The fact is, the people most prone to virus infections are the ones who don't read messages that appear on their screen, even when accompanied by a big exclamation point or stop sign, and/or those who ignore the "updates are ready to be installed on your computer" flag because--interestingly--they think that they're put up by a virus.

Yes, unpatched Windows PCs are prone to attack. But that can be resolved in minutes with a visit to Windows Update.

In my relatively short time as a Mac user (along with my PCs), here's a pair of generalizations I feel safe making. First, most Mac users I've known are more computer-savvy than the typical PC user. This seems odd, and I think it's a result of preferring an "underdog" computer and wanting to really get the most out of it.

Second, most PC users these days aren't computer buffs. They don't want to know anything at all about how or why their computer does what it does--they just want to get the job done and go home. Microsoft has catered to these folks by giving them (as I always tell the students in my college classes) at least three different ways to do the same task--the theory being that you're bound to remember one of them. Unfortunately, as pointed out above, Microsoft has a lot of smart people who DO know about computers, and I think there's a clear disconnect between them and the marketing department that's selling productivity tools rather than operating systems.

PC users who understand how their computers work are no more prone to virus attacks than are Mac users. May not be a popular view around here, but it's true.
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Old Nov 24th, 2005, 03:41 PM   #6
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Quote:
Originally Posted by NBiBooker
Bollocks. There are millions of Mac OS X users. The reason there are no Mac OS X viruses is because of the better security that comes with it. Sorry, I don't buy the security through obscurity myth.


No I know they push products out the door before they're ready (Windows ME anyone?) I also believe they publish software that's fatally flawed so they can benefit from service contracts. They are also branched out into the "protection" racket now with anti-virus and anti-malware "solutions"

I'm not going to go into why MS "won" the OS wars because they aren't over, not by a long shot. MS is running out of steam faster than Michael Jackson is running out of money and friends.
I have to agree. I'm sure there's more than one out there who'd be more than pleased to wipe our smug mac faces off with at least one good virus.

I'm not saying it's impossible, but it's been years since OS X was out and so far not one?



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Old Nov 24th, 2005, 03:48 PM   #7
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Just looked at Symantec's info page on Sober. Check it out here. You'll see that:

1. To be infected, you must manually run an email attachment.
2. The message text is suspicious in the extreme.

Were someone to write a virus like this for the Mac, the only appreciable difference would be that the user would be asked to type his/her password when executing the attachment. And in all likelihood, the kind of user that's dense enough to fall for this on the PC would probably go right ahead and type the password without thinking about it for a second. And then, the program would have essentially free reign.

Why hasn't this happened yet? Maybe it's because Apple doesn't inspire the overblown sense of hatred in certain circles that MS does.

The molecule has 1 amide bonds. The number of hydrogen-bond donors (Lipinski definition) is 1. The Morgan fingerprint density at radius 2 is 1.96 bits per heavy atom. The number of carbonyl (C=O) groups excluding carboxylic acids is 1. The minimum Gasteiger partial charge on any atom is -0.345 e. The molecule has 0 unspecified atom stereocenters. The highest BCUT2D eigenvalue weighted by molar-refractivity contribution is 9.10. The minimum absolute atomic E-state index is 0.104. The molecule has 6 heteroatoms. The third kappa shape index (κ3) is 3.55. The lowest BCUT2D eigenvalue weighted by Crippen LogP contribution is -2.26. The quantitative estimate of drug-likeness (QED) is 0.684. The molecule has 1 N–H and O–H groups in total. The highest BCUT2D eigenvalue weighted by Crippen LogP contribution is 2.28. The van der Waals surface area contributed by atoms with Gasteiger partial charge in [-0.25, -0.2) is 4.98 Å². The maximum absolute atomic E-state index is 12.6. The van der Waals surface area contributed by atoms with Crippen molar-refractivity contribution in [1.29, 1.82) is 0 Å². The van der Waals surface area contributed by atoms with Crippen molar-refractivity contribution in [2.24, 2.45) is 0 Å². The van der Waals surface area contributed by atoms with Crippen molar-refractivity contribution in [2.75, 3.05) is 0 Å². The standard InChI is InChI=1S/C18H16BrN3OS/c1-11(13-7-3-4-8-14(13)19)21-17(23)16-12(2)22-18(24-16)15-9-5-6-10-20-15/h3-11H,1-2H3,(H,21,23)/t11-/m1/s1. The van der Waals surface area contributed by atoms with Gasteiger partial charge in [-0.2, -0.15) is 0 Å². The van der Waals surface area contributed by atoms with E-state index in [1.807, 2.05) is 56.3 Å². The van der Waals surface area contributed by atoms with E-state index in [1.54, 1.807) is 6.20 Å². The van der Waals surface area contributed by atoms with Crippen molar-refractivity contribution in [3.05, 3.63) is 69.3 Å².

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Old Nov 24th, 2005, 03:49 PM   #8
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These stories come along on a fairly regular basis, but for all the hype I almost never see a "live" virus anywhere near my (or my employer's) PCs. Our virus protection is where it should be: on the mail server. I don't run any security software on my own PCs, and I use my AirPort Extreme as a hardware firewall.
And if you believe that you're that safe because of this I have some swamp land in Florida to sell you too :P

I agree on the minority statement rischead ... we are still small potatoes in the grand scheme of things, with or without "millions" of users. Another point is that a lot of this stuff is targeted at windows because all the additional things that hackers want to do run on windows already. They have their zombie control software and smtp agents and who wants to rewrite them :P Also a lot of other things that hackers may be after are business related and a vast majority of businesses run windows.

For _now_ OSX is a small target. It's not the inherent safety of Unix protecting us .. in fact educated hackers would have an easier time as most of the lower level stuff is built from freely available source, which in the end makes linux/BSD/OSX an easier target to find holes in.
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Old Nov 24th, 2005, 03:53 PM   #9
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And if you believe that you're that safe because of this I have some swamp land in Florida to sell you too :P
Rest assured that I'm not complacent about this stuff; I do run antivirus on my email server and it intercepts things on occasion. All I'm saying is that it's not rocket science to avoid this stuff. The last time I had a "real" virus infection was after sharing some floppies at an Amiga convention in 1988.
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Old Nov 24th, 2005, 04:11 PM   #10
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Rest assured that I'm not complacent about this stuff; I do run antivirus on my email server and it intercepts things on occasion. All I'm saying is that it's not rocket science to avoid this stuff. The last time I had a "real" virus infection was after sharing some floppies at an Amiga convention in 1988.
Right, but what about all the things that don't come in email? That is but one transport mechanism